Breathing for Stress Relief

October 23, 2015

What a difficult month September was! One of the most challenging I've faced in a long time. It began with the death of my nephew, and continued to spiral out into one stressful event after another. Life was pulling out all the punches and I was feeling every one of them. During times of grief and stress such as this past month was for me, I needed to find the tools that would support me in riding the wave, wherever it might go. My regular yoga practice was sketchy at best, due to traveling cross country, dealing with life's events, and sheer exhaustion.

 

When we're under duress, our breathing becomes more shallow and adds to the feeling of spinning out of control. But tuning in to patterns of pranayama or breath practice can help soothe the body and relax the fight or flight response through a program of conscious breathing. It's a reminder of how to bring it home, of how to settle it in the body. The resourcefulness of the breath combined with meditation, is what provided the support I needed. Nadi shodhana or alternate nostril breathing is one of the pranayama practices I turned to for support. It helped to settle my body and calm my nerves.

 

We breathe predominately through one nostril every two hours and then it switches to the other nostril. That is the natural rhythm of healthy breathing. Unfortunately that rhythm is thrown off when we experience emotional, physical or mental distress. Nadi shodhana can corral the breath into its natural state once again.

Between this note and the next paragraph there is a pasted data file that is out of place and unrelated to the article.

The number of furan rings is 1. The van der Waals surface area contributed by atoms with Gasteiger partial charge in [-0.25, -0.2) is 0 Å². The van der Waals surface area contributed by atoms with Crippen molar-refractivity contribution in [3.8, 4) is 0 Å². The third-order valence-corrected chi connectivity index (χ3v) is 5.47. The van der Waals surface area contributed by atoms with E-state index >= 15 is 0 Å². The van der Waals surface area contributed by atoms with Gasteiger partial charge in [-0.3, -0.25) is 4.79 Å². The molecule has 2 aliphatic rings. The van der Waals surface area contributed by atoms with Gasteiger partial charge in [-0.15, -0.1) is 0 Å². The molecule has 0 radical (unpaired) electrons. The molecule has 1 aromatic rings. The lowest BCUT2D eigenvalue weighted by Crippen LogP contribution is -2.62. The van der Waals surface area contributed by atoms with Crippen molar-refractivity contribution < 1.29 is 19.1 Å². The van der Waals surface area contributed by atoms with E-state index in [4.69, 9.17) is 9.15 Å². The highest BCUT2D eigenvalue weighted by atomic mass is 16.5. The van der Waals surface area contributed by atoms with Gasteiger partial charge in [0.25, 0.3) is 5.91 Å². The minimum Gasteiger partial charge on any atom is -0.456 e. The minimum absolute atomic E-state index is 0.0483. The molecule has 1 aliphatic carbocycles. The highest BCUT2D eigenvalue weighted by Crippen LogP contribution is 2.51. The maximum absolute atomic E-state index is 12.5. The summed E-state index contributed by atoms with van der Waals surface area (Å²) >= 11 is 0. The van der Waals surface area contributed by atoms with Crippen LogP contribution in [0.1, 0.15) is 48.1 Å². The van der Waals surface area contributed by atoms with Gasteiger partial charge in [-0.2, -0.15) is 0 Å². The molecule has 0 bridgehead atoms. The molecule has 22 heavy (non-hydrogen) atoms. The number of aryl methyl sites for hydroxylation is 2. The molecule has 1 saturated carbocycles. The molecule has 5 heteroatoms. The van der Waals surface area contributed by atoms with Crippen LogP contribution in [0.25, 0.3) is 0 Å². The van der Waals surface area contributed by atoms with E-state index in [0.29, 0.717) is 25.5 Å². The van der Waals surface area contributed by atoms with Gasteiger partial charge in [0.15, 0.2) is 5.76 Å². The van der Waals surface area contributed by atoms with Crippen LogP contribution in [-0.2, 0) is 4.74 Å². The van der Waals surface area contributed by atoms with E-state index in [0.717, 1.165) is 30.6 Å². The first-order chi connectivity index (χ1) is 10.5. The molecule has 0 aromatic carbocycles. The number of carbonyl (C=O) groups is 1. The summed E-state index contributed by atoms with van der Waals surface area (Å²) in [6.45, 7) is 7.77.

To begin the practice of nadi shodhana, sit comfortably with the spine erect. Tuck the pointer and middle fingers of your right hand at the base of the thumb. Place the thumb and ring fingers just outside of the nostrils. Close the left nostril with your ring finger and inhale through the right nostril. Then, close the right nostril with your thumb and exhale through the left side. Next, inhale through your left nostril, keeping the right nostril closed. To complete one round, close your left nostril and exhale through the right. Continue this breath for at least several more rounds.

 

In addition to calming the nervous system, alternate nostril breath balances the left and right hemispheres of the brain. It lowers the heart rate, reduces stress and anxiety, releases tension and fatigue while promoting mental clarity. The energy channels open in the body, allowing toxins to be released and bringing more oxygen into your system. There is a calmness and connection that occurs between the body and the mind.

 

You don't need to wait for a major life event to occur to begin practicing nadi shodhana. Tuning into this breath on a regular basis contributes greatly to our overall health and well being, so I encourage you to explore this deeply calming practice to experience the benefits that alternate nostril breath provides.

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